Part of Erica's Guest Post Day part 2 over at Little Mummy. This is where Potty Mummy and I have swapped blogs to each post a piece on each others posts!
Hi. My name’s Potty Mummy, and this is the inside of my fridge.
Not a sentence I ever thought I would say, let alone write, but blogging can take you to some interesting places, it seems...
A bit of background first. I’m an early 40’s British woman, mother to two boys aged 6 and 4, wife to a Russophile Dutchman, and who was transplanted from South Kensington, London, to Moscow, Russia, at the beginning of this year. I’m still trying to make sense of being of a first time expat, and fully expect that I’ll crack it just about the same time we board the airplane to head home again. I’ve been blogging for 3 years now, and by the time I realised that I might – on occasion – actually have to introduce myself in person as my blog name – Potty Mummy – it was too late and I was stuck with it. (Just in case you were wondering what kind of an idiot would saddle herself with a name like that, and all...)
Enough about me, anyway. Let’s take a look at the inside of the fridge which will probably tell you a lot more about my life here than I realised when I told Mummy Mishaps that I thought this was a great topic to do a blog swap about....
Let’s see. The Anatomy of an Expat’s Fridge...Note, children,
the sparkling condition of said fridge. Note the tidy rows and organised way that the fridge is stacked. Note the...
Oh, crap. Obviously it’s none of those things. What you see instead is my half-hearted attempt at recreating the sort of healthy eating regime I took for granted whilst living in London but which takes a little more organisation now we’re so far from home, Toto. So, for example, the 3 blue cartons (one in the door, two on their sides on the 4th shelf down in the fridge, represent but a small part of the milk mountain currently in existence chez Potty. Milk, you see, is a rare commodity in Russia. Well – drinkable milk is, at any rate. Whenever an expat comes across the brand you see in our fridge she (for it is invariably a ‘she’ who thinks that far ahead) is driven to stockpile it in the freezer because you can bet your bottom dollar it won’t be at the supermarket on her next visit...
You might be surprised by the lack of fresh vegetables on display. That is because – to my spoiled western consumer eyes, at any rate – there really aren’t that many available outside of farmers markets here at this time of year. What, you didn’t think they had farmers markets here? I would do all my vegetable shopping at them but the nearest one is a 30 minute walk away and whilst that’s all fine and dandy on the way there in the sunshine, the way back weighed down by 5 kilo bags of potatoes (which, of course, you can buy at the afore-mentioned supermarket and transport home by car) is less fun. So most of our fresh vegetables are with the most of our milk – in the freezer.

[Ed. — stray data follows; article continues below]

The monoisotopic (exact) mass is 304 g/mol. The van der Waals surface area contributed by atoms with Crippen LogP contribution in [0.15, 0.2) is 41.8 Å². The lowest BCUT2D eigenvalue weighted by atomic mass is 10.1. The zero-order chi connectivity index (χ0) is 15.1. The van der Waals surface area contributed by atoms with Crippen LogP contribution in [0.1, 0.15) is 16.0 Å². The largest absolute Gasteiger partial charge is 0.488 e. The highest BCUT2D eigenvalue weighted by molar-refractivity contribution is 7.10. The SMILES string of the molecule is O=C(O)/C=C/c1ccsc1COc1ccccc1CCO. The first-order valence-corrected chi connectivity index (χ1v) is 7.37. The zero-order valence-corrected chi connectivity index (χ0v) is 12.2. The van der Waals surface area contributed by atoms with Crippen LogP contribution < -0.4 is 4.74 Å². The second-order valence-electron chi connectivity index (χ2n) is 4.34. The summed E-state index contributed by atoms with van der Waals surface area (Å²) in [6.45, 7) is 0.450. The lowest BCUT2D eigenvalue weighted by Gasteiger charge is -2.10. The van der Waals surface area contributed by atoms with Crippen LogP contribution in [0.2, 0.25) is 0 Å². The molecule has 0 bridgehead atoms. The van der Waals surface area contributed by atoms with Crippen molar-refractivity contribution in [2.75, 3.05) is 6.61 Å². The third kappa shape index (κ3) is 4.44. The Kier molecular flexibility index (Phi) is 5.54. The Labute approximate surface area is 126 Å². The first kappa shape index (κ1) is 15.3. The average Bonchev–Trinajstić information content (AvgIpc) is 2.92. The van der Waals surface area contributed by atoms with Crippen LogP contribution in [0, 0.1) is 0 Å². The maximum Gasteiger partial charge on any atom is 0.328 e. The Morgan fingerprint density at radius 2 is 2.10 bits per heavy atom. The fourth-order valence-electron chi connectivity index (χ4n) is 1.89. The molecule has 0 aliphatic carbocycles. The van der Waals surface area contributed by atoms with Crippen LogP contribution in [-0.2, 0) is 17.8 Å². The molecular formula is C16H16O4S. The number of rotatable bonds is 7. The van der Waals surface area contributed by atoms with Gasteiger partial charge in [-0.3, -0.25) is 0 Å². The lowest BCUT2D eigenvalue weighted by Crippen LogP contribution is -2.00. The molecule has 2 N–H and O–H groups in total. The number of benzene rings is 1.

We aren’t only eating western-branded and western style food, of course. Look closely and you might notice a jar of pickled gherkins in the fridge door (yes, I know they have them in MacDonald’s, but still, Russian originally. Really.) There is also the odd tub of Smetana (soured cream, great for putting through pasta with ham and convincing the kids it’s a poor man’s version of spaghetti carbonara – so shoot me), some red onions hidden away in the vegetable drawer (for all the borscht I never make), and on the 3rd shelf down from the top, peeking coyly around the edge of a tub of incredibly Russian feta cheese, that Russian staple food, Heinz tomato ketchup.
You might also – if you have very sharp eyesight - notice a jar of contraband English Provender Company Tomato Pickle on shelf 3, which my younger son loves more than life and which we can’t leave home without. No visitor from home is allowed through the door without first coming up with a couple of jars. Or a bottle or two of wine (funnily enough, one of those is ALSO on shelf 3), which whilst it is widely available here, is mostly very expensive and almost as often not very good. Duty Free does very well out of expats returning to Moscow after business trip to Europe, I promise.
And that’s pretty much it. There is other stuff in there too, of course there is, but let’s not go into the bowls of leftovers (from far too long ago, probably) and the beer – still waiting forlornly for someone to drink it at one of our bbq’s because everyone prefers to drink the wine that’s been brought in from Duty Free. That’s what you learn as an expat, I suppose, and not only in relation to drinkable wine: you have to take your chances where you can. What with that, the milk, and bread, (didn’t I mention the bread?), whoever said life as an Expat was easy?
For more thoughts from Potty Mummy, check out http://potty-diaries.blogspot.com/